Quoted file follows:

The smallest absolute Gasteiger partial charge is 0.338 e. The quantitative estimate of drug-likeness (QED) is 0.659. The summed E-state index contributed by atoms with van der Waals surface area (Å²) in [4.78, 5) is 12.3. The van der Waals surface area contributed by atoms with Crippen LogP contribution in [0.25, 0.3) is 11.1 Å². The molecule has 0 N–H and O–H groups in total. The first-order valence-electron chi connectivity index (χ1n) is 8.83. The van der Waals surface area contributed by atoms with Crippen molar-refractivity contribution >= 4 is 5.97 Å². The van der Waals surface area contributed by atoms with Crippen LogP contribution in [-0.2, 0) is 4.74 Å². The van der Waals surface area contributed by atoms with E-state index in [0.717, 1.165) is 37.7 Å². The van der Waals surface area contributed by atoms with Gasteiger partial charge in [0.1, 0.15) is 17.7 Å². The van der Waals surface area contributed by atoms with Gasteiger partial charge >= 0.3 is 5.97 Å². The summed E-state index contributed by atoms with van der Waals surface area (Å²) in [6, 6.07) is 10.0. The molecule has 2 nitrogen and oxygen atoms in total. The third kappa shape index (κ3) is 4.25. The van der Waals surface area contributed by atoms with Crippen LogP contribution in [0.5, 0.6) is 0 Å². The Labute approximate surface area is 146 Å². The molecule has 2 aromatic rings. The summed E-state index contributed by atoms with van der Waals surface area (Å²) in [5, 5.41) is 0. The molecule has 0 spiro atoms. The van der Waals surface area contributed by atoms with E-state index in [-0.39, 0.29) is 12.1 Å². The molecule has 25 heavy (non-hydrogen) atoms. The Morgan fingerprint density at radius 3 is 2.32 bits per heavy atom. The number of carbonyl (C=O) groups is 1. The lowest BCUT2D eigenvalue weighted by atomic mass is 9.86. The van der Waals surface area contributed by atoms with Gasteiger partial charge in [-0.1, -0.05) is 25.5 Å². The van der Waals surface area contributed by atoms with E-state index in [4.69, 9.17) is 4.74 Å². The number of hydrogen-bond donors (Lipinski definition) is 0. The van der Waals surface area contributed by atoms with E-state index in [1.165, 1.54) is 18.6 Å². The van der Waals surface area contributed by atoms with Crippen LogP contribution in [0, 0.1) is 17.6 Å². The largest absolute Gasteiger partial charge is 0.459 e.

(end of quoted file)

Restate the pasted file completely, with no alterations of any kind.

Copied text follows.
The smallest absolute Gasteiger partial charge is 0.338 e. The quantitative estimate of drug-likeness (QED) is 0.659. The summed E-state index contributed by atoms with van der Waals surface area (Å²) in [4.78, 5) is 12.3. The van der Waals surface area contributed by atoms with Crippen LogP contribution in [0.25, 0.3) is 11.1 Å². The molecule has 0 N–H and O–H groups in total. The first-order valence-electron chi connectivity index (χ1n) is 8.83. The van der Waals surface area contributed by atoms with Crippen molar-refractivity contribution >= 4 is 5.97 Å². The van der Waals surface area contributed by atoms with Crippen LogP contribution in [-0.2, 0) is 4.74 Å². The van der Waals surface area contributed by atoms with E-state index in [0.717, 1.165) is 37.7 Å². The van der Waals surface area contributed by atoms with Gasteiger partial charge in [0.1, 0.15) is 17.7 Å². The van der Waals surface area contributed by atoms with Gasteiger partial charge >= 0.3 is 5.97 Å². The summed E-state index contributed by atoms with van der Waals surface area (Å²) in [6, 6.07) is 10.0. The molecule has 2 nitrogen and oxygen atoms in total. The third kappa shape index (κ3) is 4.25. The van der Waals surface area contributed by atoms with Crippen LogP contribution in [0.5, 0.6) is 0 Å². The Labute approximate surface area is 146 Å². The molecule has 2 aromatic rings. The summed E-state index contributed by atoms with van der Waals surface area (Å²) in [5, 5.41) is 0. The molecule has 0 spiro atoms. The van der Waals surface area contributed by atoms with E-state index in [-0.39, 0.29) is 12.1 Å². The molecule has 25 heavy (non-hydrogen) atoms. The Morgan fingerprint density at radius 3 is 2.32 bits per heavy atom. The number of carbonyl (C=O) groups is 1. The lowest BCUT2D eigenvalue weighted by atomic mass is 9.86. The van der Waals surface area contributed by atoms with Gasteiger partial charge in [-0.1, -0.05) is 25.5 Å². The van der Waals surface area contributed by atoms with E-state index in [4.69, 9.17) is 4.74 Å². The number of hydrogen-bond donors (Lipinski definition) is 0. The van der Waals surface area contributed by atoms with E-state index in [1.165, 1.54) is 18.6 Å². The van der Waals surface area contributed by atoms with Crippen LogP contribution in [0, 0.1) is 17.6 Å². The largest absolute Gasteiger partial charge is 0.459 e.